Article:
If my intuition here is right then moral reasons must always trump prudential reasons. Note I don't have anything more to offer than this intuition, sorry if I made it seem like I did!
On you... (read more)
Yep that seems right, though you might want more than one believer in each in case one of the assigned people messes it up somehow.
Will read up on stochastic dominance, will presumably bring me back to my mirco days thinking about lotteries...
Note that I think there may be a way of dealing with it whilst staying in the expected utility framework. Where we ignore undefined expected utilities as they are not action guiding. Instead we focus on the part of our probability spaces where they don't emerge. In this case I suggest we should only focus on worlds in which you can't have both negative and positive infinities. We'd assume in our analysis that only ... (read more)
Agreed that unguided evolution might give us generally reliable cognitive faculties. However, there is no obvious story we can give for how our cognitive faculties would have access to moral facts (if they exist). Moral facts don't interact with the world in a way that gives humans the way to ascertain them. They're not like visual data where reflected/emitted photons can be picked up by our eyes. So it's not clear how information about them would enter into our cognitive system?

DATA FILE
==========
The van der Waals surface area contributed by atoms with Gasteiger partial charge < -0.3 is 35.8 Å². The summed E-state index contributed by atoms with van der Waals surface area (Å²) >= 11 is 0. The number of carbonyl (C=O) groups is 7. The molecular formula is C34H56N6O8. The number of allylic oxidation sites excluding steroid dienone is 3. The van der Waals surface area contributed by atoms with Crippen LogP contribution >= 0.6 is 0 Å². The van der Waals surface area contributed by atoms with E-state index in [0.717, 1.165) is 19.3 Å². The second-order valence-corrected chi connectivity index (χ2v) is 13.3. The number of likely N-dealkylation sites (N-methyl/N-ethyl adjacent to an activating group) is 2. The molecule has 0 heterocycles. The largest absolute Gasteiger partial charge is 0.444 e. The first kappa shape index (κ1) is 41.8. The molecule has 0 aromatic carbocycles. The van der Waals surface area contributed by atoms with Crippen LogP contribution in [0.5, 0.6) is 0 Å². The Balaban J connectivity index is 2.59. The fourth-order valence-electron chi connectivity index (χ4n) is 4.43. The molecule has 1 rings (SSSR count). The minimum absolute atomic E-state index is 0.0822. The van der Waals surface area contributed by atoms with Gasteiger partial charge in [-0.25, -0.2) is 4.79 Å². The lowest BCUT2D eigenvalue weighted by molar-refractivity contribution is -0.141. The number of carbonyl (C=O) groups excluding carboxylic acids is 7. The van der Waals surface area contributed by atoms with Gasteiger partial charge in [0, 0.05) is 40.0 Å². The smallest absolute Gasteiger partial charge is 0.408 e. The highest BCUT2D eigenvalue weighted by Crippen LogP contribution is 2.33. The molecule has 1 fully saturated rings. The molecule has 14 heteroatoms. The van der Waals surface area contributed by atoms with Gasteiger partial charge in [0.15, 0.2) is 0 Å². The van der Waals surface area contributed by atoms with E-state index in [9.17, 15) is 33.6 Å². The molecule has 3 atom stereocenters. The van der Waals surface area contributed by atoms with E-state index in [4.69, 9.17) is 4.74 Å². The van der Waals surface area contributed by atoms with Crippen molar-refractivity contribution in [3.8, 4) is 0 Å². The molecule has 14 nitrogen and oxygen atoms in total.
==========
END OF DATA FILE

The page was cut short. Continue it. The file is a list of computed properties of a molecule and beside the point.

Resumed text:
I'd be interested if you have thoughts on a mechanism whereby information about moral facts could enter our cognitive systems?
Thanks for the really thoughtful engagement.
I don't know how to argue against this, you seem to be taking it as axiomatic.
I agree, my view stems from a bedrock of intuition, that just as the descriptive fact that 'my table has four legs' won't create normative reasons for action, neither will the descriptive fact that 'Harry desires chocolate ice-cream' create them either. It doesn't seem obvious to me that the desire fact is much more likely to create normative reasons than the table fact. If we don't think the t... (read more)
So my claim I'm trying to defend here is not that we should be willing to hand over our wallet in Pascal's mugging cases.
Instead its a conditional claim that if you are the type of person who finds the Mugger's argument compelling then then the logic which leads you to find it compelling actually gives you reason not to hand over your wallet as there are more plausible ways of attempting to elicit the infinite utility than dealing with the mugger.
Thanks for the interesting post. One thought I have is developed below. Apologies that it only tangentially relates to your argument, but I figured that you might have something interesting to say.